Grandma’s is somewhat unique in that you have to take a bus or train to the start line.  Last time I did Grandma’s I took the bus and it was ok (a little yellow school bus), but you end up getting to the start with a good hour to go and there is NO tent or shelter whatsoever to stand around in at the start line.  This year my hotel was closer to DECC, which is where the train leaves from, so I took the train.  WOW!  That was really the way to go.  It was comfy, there were bathrooms and it moved pretty slow, so we literally got there with only 1/2 hour til the start time.  You could have stayed on the train longer if you wanted too, but I ended up getting off just because I’m anal and wanted to make sure I got to the start without having to hurry.

On the train I sat across from a guy from New Mexico who was racing with his daughter, trying to support her as she tried for the Olympic B Qualifying time.  I looked her up later and she made it, with room to spare (and he crossed the finish line with her).  Good for her!

The Race:

The weather ended up being great.  About 50 degrees at the start, dropped to about 48 at finish.   Tailwind of about 10mph, I think.  Overcast the whole day.  It didn’t rain during the entire race.  Ideal running weather.

My plan had been to take the first couple miles slow, at 8:40 pace, and then drop down gradually, so that I’d be at 8:34 pace at 10k mark, 8:23 pace by HM mark, 8:15 pace by 20 miles, then hang on for 8:23 finish.

Miles 1 – 5: 

  • Plan was working.  I started out slow the first mile and felt ok.  Dropped my pace like I had planned on the next miles.  By breathing felt a little bit labored and it felt a little humid to me though.  When I look at the heart rate numbers, I do think it was a bit humid in the early miles because my HR was higher for a slower pace.
  • The 3:40 pacer went by me about 1/2 mile in and I was VERY glad that I wasn’t with him.  He was cruising and it wasn’t long before they were way in front of me and I never saw them again.   I had planned on starting slower though, so I wasn’t freaked out or worried at all.
  • Splits: 8:42, 8:31, 8:22, 8:26, 8:26

Miles 6 – 11:

  • Things continued to go ok.  If anything I felt like I was going a bit faster than I had planned, so I was forcing myself to slow down.  Though, if I’m being completely honest, the pace FELT harder than it should have (certainly harder than that pace felt in my medium effort training runs) and I’m not sure I would have been able to sustain it for 26.2.  It didn’t FEEL like it was my day to meet my goals (even before my injuries/issues).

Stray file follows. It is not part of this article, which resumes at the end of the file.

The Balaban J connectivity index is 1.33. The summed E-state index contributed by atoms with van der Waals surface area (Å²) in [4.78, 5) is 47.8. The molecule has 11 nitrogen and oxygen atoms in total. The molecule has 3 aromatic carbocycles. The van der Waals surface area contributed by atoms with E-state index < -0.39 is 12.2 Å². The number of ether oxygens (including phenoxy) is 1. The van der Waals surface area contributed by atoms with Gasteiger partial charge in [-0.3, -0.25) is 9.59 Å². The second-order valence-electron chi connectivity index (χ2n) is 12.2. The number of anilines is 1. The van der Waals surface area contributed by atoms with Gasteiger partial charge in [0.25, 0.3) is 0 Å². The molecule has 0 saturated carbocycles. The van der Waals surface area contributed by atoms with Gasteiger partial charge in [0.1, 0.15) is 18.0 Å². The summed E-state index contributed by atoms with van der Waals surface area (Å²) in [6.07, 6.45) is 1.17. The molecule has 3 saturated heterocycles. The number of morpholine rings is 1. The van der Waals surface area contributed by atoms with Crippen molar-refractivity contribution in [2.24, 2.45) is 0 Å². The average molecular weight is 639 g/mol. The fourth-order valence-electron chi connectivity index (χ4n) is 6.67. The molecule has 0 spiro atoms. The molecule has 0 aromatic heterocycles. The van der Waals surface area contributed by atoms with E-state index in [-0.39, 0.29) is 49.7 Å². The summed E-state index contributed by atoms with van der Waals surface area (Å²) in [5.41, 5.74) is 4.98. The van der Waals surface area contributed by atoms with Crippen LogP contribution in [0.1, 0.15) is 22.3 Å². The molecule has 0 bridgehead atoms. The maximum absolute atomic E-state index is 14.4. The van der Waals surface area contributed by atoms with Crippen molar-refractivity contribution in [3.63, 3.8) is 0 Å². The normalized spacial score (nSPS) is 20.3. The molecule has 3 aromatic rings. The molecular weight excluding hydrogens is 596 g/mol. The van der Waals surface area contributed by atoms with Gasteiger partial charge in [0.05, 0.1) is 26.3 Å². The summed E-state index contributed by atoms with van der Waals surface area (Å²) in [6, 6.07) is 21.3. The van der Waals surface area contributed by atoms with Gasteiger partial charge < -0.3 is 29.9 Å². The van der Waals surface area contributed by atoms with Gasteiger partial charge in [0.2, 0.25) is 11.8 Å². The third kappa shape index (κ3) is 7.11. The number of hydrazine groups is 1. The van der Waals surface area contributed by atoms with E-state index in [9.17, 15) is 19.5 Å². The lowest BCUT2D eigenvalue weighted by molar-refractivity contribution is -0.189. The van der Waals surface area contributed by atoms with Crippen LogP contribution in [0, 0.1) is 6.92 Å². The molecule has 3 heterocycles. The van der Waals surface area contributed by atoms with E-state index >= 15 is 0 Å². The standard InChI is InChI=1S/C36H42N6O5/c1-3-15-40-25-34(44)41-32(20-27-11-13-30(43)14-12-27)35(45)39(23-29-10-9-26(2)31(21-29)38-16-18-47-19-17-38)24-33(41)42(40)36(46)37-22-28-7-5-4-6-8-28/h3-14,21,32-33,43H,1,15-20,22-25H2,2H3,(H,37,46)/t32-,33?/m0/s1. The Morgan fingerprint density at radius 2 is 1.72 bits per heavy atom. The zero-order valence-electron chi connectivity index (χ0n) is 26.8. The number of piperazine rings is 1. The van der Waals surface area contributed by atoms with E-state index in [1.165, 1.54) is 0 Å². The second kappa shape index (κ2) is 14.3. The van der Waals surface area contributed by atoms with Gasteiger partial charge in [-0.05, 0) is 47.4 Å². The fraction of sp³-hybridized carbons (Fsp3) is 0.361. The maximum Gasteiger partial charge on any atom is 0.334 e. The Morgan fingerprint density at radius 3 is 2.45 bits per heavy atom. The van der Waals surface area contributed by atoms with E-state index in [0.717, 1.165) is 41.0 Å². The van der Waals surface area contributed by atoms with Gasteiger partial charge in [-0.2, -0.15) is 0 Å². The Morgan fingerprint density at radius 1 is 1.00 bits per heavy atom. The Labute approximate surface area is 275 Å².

• I would occasionally think negative thoughts (just after the 5 mile mark I thought about having 21 more miles to go and feeling like that was impossible;  I also started thinking about how I wished it felt easer, and “shouldn’t this feel easier?”).  Each time I had a negative thought I forced myself to push them aside and think of something else.  I used the mantra thing alot – chanting to myself “I am fit.  I am strong.  I am fast.”
  • At one point when I was feeling a bit discouraged with how long I still had to go, I reached to my neck to feel my new Sporty Girl necklace, which I had custom made with MY mantra on it  (“Make Today Count“).  Ugggg.  It wasn’t there.  I had forgot to put it on, even though I laid it out.  I found myself feeling for my necklace several times during the race and even though it wasn’t there, I would think about making today count and I would get a little extra burst of energy.  (Note:  i couldn’t find it anywhere in the hotel room later, but Meghan found it for me.  Yeah!).
  • Overall I was happy, because I was still on pace for a decent race, though I honestly felt like 3:40 would not be happening today.
  • Splits: 8:33, 8:32, 8:32, 8:39, 8:22, 8:36.

Mile 12:

  • Something happened during mile 12 to my right inside thigh/groin area.  Same place it felt tweaked during Little Rock.  I tried to ignore it and hoped it was my imagination.  It wasn’t.   I slowed my pace a little, hoping it would go away if I eased up on the pace.  It didn’t.